What do you call a tangled mass of bull kelp on the beach? I’m not sure what you call a great spaghetti-like tangle of floats, stipes, and holdfasts, but after a long summer, masses and clumps of kelp wash onto the beach with the first big surf of the fall season.
This clump was 112 feet long. It’s almost inconceivable, to me, that all that growth is annual; but it’s true. In my shore-bound world, summer tomatoes grow fast, and that just goes to show frame of reference is everything. I built a model to help me think about bull kelp growth. To reach 112 feet, an imaginary bull kelp stipe (the stem) would need to sustain a growth rate of 5.6 inches a day over an eight-month growing season, say March through October. My model is a simplified version of the real world, and the few assumptions I made are probably overestimates. However, the first and only reference I looked at to check my work, J. Duane Sept’s Beachcomber’s Guide, gives 5.5 inches per day. Vindicated! Sort of; I’m guessing most bull kelp is much less than 112 feet long, maybe in the 50-70 foot range.
When I think of kelp in the wrack, I think about connections between the subtidal and the surf zone. A lot of subtidal creatures make a living on bull kelp, and I know someday I’m going to discover some amazing creatures I don’t normally get to see in the surf zone. I’ve already discovered several interesting non-surf zone animals on wrackline debris. One of the most interesting was Planes, an oceanic crab I found on a homemade float. I look forward to systematically dissecting a clump of kelp, part of a clump at least, to see what kelp associates I can find.
Look at all those holdfasts; many-branched, cup-shaped grips for grapefruit- to basketball-sized rock anchors.
Small anchor-rocks like this one, holdfasts still attached, were strewn about the beach on November 7, 2014 when I found all the mounds of kelp shown in this post. The biggest kelp-transported rock I’ve seen is this “boulder” in M Sid Kelly’s tweet from October.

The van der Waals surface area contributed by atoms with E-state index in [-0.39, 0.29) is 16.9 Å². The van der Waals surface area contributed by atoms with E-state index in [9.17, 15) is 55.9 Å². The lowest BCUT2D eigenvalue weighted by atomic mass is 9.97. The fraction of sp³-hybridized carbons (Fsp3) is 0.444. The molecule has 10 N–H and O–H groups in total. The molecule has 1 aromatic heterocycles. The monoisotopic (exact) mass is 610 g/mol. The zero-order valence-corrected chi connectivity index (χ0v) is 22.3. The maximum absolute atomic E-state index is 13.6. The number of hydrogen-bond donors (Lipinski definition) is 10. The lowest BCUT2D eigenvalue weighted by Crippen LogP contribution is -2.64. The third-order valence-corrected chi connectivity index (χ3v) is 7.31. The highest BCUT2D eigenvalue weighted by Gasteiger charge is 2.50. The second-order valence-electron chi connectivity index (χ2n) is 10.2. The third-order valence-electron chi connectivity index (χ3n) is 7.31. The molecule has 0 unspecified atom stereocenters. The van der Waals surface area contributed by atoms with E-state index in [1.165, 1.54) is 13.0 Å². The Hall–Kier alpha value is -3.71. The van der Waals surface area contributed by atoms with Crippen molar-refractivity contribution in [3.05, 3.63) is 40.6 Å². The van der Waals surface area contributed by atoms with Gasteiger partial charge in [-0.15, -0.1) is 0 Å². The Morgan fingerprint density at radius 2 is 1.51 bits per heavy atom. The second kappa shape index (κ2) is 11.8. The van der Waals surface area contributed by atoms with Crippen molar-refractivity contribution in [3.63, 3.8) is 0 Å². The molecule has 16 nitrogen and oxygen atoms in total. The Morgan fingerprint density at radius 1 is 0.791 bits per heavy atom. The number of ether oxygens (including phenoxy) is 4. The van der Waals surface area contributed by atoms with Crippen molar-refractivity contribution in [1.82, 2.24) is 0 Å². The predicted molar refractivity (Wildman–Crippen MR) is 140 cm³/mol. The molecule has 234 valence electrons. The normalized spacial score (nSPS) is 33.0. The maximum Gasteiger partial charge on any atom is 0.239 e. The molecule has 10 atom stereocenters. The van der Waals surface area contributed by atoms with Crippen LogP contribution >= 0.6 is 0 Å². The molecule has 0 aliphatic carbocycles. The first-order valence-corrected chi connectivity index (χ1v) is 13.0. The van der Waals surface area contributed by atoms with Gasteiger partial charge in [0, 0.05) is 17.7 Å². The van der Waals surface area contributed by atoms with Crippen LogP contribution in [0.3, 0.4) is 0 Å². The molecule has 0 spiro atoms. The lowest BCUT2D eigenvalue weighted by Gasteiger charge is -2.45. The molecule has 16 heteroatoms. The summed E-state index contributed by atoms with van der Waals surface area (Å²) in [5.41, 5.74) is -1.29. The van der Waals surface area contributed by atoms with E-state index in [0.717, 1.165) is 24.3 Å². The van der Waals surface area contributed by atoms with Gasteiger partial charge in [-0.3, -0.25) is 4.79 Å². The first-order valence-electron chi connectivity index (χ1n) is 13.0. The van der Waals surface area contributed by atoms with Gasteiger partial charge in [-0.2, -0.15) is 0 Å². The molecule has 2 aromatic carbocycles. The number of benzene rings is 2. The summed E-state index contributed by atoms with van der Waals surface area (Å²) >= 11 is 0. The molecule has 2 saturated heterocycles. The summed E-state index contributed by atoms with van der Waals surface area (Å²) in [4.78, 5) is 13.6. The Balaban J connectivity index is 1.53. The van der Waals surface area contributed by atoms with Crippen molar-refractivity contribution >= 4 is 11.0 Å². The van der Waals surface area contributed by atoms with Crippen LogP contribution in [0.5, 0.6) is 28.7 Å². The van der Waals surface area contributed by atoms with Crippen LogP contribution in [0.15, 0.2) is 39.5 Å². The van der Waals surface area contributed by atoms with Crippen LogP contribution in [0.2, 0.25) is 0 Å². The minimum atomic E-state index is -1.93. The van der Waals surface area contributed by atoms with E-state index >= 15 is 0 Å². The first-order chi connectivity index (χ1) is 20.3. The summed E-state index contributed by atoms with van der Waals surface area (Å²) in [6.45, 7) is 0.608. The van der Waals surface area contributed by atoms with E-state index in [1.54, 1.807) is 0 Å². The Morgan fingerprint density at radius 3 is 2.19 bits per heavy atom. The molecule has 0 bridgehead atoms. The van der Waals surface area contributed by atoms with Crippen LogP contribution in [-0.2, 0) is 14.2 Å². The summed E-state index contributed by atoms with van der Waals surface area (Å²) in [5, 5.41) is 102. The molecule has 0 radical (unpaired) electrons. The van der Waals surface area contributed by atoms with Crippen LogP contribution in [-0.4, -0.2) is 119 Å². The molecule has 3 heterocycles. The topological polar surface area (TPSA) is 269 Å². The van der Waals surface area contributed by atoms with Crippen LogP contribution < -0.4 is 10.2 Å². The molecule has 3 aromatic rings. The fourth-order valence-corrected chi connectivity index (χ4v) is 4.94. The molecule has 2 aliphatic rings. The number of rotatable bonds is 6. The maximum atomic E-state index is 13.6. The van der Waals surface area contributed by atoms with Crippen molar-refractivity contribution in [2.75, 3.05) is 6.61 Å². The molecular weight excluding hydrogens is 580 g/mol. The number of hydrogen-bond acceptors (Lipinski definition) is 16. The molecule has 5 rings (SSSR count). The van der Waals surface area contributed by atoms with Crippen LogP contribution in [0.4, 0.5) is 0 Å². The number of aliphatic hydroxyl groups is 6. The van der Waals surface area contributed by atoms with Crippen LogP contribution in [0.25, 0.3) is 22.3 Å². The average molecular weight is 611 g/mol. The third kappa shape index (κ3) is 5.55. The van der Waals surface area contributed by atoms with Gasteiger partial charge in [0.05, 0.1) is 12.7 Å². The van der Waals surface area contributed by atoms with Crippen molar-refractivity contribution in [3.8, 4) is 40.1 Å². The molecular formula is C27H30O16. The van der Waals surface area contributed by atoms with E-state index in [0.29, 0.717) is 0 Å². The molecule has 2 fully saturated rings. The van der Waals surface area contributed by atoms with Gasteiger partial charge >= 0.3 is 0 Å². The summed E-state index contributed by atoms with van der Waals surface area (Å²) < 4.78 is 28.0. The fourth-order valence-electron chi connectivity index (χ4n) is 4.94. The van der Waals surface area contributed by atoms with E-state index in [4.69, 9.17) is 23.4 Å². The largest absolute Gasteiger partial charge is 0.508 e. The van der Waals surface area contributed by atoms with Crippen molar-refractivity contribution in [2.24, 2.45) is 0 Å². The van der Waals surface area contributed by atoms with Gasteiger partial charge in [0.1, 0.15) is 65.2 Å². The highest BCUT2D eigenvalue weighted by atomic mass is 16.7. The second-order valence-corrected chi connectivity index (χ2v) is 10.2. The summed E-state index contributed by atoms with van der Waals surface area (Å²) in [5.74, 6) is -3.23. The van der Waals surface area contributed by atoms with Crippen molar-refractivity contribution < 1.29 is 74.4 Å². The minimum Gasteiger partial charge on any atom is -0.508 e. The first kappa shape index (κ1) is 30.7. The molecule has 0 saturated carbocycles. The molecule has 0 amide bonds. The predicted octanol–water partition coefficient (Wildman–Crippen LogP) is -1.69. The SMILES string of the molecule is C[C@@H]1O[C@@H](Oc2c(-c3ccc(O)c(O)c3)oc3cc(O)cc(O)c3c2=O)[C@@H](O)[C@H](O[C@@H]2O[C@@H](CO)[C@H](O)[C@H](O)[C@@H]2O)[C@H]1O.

I don’t know where the masses I find on my home beaches originate, but they must be able to drift some distance.
This shale, pitted with piddock burrows, seeems out of place on the sandy spit where I found it. Was it transported here by bull kelp drift?
I also should mention the well-known connection between kelp and beach hoppers. The sand under and around this mound of bull kelp was riddled with beach hopper burrows. Lift up any fragment of decaying bull kelp on any sandy beach and you will see little hoppers bouncing around crazily until they suddenly vanish, so much sooner than you expect. My favorite hopper is the California beach hopper, Megalorchestia californiana.
I’ve introduced connections involving transport of subtidal rocks, organisms, and food into the surf zone, but there are other connections too. Some mobile surf zone animals like the surfperches, Amphistichus and Hyperprosopon, can temporarily leave the surf zone to feed or take shelter subtidally in the kelp forests. Here’s another connection – bull kelp beds, if large enough, moderate wave force, which could certainly have effects on surf zone dynamics like sand transport and dune erosion. I’m sure there are many more subtidal-to-surf zone connections involving kelp; if you think of any others let me know.
Want to learn more about bull kelp? Ecology and Management of the Bull Kelp, Nereocystis luetkeana: A Synthesis with Recommendations for future research is a good place to start. All the bull kelp masses shown in this post are from November 7, 2014. To see what else washed up on the beach that day, go to Wrackline 2014 and scroll down to November 7.
M Sid Kelly’s tweets about drift masses of bull kelp earlier this fall pretty much got me thinking about bull kelp and connections I previously ignored. His twitter is full of thought-provoking surf zone natural history, and you may have even seen some of his thoughts and photos retweeted here on theoutershores.
Sept. J. D. 2009. The Beachcomber’s Guide to Seashore Life in the Pacific Northwest. Revised ed. Harbour Publishing.